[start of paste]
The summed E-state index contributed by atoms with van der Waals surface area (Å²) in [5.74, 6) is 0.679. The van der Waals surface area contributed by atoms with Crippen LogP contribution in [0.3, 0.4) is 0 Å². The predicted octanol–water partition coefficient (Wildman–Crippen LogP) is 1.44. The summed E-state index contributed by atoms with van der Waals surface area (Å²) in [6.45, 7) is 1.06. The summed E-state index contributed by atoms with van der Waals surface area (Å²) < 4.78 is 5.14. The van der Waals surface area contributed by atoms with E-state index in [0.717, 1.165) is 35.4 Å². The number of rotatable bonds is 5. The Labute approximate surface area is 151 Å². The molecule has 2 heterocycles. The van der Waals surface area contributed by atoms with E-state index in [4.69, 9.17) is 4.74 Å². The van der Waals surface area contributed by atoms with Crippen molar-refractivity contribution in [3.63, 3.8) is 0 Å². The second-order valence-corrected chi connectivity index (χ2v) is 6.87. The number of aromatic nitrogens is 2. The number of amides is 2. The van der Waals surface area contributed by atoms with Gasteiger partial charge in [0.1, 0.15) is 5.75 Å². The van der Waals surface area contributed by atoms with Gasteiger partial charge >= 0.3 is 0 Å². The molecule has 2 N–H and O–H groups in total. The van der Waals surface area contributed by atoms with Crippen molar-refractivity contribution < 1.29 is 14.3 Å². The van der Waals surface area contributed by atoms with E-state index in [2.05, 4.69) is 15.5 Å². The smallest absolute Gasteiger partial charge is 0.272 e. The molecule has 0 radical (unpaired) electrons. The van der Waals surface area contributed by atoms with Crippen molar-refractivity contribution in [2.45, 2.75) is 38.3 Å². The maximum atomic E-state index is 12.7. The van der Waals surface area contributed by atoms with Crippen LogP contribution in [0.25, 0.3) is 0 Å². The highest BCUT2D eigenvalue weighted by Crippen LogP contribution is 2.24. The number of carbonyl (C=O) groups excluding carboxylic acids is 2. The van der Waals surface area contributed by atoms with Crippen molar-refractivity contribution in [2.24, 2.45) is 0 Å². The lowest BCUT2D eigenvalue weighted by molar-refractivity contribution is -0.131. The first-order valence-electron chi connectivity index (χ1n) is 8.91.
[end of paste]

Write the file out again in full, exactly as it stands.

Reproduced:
The summed E-state index contributed by atoms with van der Waals surface area (Å²) in [5.74, 6) is 0.679. The van der Waals surface area contributed by atoms with Crippen LogP contribution in [0.3, 0.4) is 0 Å². The predicted octanol–water partition coefficient (Wildman–Crippen LogP) is 1.44. The summed E-state index contributed by atoms with van der Waals surface area (Å²) in [6.45, 7) is 1.06. The summed E-state index contributed by atoms with van der Waals surface area (Å²) < 4.78 is 5.14. The van der Waals surface area contributed by atoms with E-state index in [0.717, 1.165) is 35.4 Å². The number of rotatable bonds is 5. The Labute approximate surface area is 151 Å². The molecule has 2 heterocycles. The van der Waals surface area contributed by atoms with E-state index in [4.69, 9.17) is 4.74 Å². The van der Waals surface area contributed by atoms with Crippen molar-refractivity contribution in [3.63, 3.8) is 0 Å². The second-order valence-corrected chi connectivity index (χ2v) is 6.87. The number of aromatic nitrogens is 2. The number of amides is 2. The van der Waals surface area contributed by atoms with Gasteiger partial charge in [0.1, 0.15) is 5.75 Å². The van der Waals surface area contributed by atoms with Gasteiger partial charge >= 0.3 is 0 Å². The molecule has 2 N–H and O–H groups in total. The van der Waals surface area contributed by atoms with Crippen molar-refractivity contribution < 1.29 is 14.3 Å². The van der Waals surface area contributed by atoms with E-state index in [2.05, 4.69) is 15.5 Å². The smallest absolute Gasteiger partial charge is 0.272 e. The molecule has 0 radical (unpaired) electrons. The van der Waals surface area contributed by atoms with Crippen molar-refractivity contribution in [2.45, 2.75) is 38.3 Å². The maximum atomic E-state index is 12.7. The van der Waals surface area contributed by atoms with Crippen LogP contribution in [0.25, 0.3) is 0 Å². The highest BCUT2D eigenvalue weighted by Crippen LogP contribution is 2.24. The number of carbonyl (C=O) groups excluding carboxylic acids is 2. The van der Waals surface area contributed by atoms with Crippen molar-refractivity contribution in [2.24, 2.45) is 0 Å². The lowest BCUT2D eigenvalue weighted by molar-refractivity contribution is -0.131. The first-order valence-electron chi connectivity index (χ1n) is 8.91.